Mike D’Antoni’s teams have never been great at defense. Well, at least until his final, partial season with the Knicks, but Mike Woodson and Tyson Chandler got all the credit there. His first three seasons in New York the Knicks were never better than 22nd in the league in defensive efficiency (points given up per possession).

His Suns teams were better defensively than they got credit for — because those played at a fast pace they gave up a lot of points per game. But per possession they have up right around the league average those seasons (finishing 13th to 17th).

These Lakers need to be better than average defensively to win it all.

The biggest question for the Lakers become with a defensive force (when healthy) like Dwight Howard in the paint, can D’Anton coax enough defense out of the Lakers to win? A lot of responsibility is going to fall to Howard now, he has to be a force. Is he up to it?

After a failed stint in New York, D’Antoni should be hungry and a little bit desperate to reclaim his status as one of the NBA’s elite coaches. He’s got the team and talent to do that now. He’s got the offense that can get a stacked team a lot of points.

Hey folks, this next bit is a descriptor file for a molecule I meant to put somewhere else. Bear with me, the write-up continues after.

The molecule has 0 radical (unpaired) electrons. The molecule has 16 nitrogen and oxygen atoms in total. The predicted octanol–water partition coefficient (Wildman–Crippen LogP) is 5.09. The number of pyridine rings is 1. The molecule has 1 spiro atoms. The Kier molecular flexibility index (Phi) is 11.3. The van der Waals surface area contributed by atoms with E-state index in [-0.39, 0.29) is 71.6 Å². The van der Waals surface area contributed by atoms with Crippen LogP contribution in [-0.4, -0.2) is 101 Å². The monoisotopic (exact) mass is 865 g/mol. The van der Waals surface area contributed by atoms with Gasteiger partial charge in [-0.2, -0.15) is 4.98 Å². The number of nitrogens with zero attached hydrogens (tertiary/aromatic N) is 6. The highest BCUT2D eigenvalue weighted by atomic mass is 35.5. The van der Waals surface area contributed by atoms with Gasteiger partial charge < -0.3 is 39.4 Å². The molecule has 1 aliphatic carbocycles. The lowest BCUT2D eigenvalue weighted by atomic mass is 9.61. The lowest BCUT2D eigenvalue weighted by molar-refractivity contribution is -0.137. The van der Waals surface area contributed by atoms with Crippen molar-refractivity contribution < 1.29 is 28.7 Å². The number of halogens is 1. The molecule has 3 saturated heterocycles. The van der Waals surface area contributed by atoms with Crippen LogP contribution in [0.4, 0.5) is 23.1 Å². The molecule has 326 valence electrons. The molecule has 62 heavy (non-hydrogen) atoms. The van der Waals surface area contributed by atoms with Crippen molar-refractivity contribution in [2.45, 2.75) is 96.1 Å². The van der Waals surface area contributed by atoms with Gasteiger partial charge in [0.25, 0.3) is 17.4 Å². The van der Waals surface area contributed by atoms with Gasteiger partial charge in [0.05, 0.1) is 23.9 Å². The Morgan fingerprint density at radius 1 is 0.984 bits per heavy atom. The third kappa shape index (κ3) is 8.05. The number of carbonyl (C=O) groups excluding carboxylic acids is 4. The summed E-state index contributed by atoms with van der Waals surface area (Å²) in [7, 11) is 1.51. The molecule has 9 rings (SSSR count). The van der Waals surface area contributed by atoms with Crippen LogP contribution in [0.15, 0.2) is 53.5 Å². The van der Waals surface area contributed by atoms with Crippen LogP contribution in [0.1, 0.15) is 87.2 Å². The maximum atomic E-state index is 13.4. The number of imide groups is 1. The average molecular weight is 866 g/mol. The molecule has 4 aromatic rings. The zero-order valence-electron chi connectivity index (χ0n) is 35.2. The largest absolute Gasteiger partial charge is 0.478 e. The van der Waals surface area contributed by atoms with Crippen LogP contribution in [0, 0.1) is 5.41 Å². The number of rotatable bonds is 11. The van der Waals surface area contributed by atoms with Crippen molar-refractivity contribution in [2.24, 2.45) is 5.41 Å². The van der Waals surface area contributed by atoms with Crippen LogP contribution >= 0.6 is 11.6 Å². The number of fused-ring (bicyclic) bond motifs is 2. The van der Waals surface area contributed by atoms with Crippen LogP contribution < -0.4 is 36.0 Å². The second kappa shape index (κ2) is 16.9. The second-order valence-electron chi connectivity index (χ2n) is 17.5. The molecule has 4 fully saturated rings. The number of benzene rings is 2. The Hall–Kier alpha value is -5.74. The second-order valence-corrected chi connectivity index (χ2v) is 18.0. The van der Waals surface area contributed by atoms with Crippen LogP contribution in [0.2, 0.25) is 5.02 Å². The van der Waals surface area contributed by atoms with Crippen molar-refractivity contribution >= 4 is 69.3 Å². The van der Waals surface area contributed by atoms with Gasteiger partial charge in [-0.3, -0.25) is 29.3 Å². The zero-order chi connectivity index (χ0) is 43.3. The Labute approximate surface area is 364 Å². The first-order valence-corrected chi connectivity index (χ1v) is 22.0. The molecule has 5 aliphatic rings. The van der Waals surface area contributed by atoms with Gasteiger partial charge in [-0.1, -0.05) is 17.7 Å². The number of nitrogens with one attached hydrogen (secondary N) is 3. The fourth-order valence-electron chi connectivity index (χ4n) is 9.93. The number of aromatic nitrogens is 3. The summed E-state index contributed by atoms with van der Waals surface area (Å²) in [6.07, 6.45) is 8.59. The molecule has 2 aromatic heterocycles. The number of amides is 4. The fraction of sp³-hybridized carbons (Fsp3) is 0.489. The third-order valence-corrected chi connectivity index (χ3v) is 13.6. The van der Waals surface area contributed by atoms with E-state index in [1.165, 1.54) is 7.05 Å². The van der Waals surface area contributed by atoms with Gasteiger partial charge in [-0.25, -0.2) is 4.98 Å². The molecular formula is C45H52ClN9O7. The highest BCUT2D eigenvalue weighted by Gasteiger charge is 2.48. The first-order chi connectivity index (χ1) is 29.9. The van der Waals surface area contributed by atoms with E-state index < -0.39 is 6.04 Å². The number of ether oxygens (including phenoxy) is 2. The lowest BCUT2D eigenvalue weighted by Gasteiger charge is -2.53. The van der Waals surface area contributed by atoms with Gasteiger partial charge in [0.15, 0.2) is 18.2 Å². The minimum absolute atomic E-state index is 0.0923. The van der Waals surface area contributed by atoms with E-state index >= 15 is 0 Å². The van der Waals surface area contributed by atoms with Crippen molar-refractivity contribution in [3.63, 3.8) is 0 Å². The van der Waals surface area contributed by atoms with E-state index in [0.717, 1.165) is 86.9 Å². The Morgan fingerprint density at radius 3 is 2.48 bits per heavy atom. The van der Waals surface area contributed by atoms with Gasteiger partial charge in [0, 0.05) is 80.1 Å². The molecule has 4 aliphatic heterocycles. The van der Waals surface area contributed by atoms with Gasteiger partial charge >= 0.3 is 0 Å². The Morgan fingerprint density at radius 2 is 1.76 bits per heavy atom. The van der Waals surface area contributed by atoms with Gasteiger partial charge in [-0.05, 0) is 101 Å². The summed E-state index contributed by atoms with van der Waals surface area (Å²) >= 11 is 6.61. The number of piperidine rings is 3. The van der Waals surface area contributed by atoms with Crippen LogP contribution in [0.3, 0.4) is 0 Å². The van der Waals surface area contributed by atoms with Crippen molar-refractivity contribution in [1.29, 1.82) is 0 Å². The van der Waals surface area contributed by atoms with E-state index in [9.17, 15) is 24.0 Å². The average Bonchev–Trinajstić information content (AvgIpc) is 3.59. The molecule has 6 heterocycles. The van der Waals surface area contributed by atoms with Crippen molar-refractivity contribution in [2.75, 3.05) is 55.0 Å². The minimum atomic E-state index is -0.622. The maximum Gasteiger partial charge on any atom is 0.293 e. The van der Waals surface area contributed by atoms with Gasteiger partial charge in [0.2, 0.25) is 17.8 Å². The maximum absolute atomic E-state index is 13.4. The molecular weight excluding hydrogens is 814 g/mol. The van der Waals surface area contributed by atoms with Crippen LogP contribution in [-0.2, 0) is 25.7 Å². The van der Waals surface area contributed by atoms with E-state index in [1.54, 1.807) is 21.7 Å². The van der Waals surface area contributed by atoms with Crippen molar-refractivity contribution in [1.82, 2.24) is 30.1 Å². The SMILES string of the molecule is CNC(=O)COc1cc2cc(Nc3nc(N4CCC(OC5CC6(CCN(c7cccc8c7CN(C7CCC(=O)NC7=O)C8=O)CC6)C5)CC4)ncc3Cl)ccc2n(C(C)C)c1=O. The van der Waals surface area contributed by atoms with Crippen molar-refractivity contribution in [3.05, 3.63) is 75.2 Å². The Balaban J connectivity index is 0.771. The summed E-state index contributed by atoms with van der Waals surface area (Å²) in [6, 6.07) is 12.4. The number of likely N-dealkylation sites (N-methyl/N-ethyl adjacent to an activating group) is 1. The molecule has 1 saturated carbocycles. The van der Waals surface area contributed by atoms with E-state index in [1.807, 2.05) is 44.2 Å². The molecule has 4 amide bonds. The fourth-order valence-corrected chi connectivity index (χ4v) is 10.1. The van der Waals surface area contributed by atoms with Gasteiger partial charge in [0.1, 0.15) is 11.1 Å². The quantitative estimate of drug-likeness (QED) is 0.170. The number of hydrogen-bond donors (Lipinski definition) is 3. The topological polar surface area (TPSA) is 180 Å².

And he might me desperate enough to get them to defend. That is the real key.

Report: Knicks have “legitimate” interest in re-signing Derrick Rose

3 Comments

Were they watching the games last year?

Derrick Rose put up decent numbers last year — 18 points per game, PER of 17, true shooting percentage of 53 — but was a mess defensively and does not fit in the triangle offense. He’s a decent point guard now, a replacement level player who can help in the right system.

Since the Knicks point guard rotation right now consists of rookie Frank Ntilikina plus whoever the team signs this summer, turns out Rose is not out of the picture, reports Ian Begley of ESPN.

The New York Knicks have “legitimate” interest in re-signing Derrick Rose, league sources familiar with the matter said….

The Knicks’ interest in the point guard is dependent on several factors, including his health and his asking price. When asked last week about New York potentially re-signing Rose, team president Phil Jackson said “we’re listening.”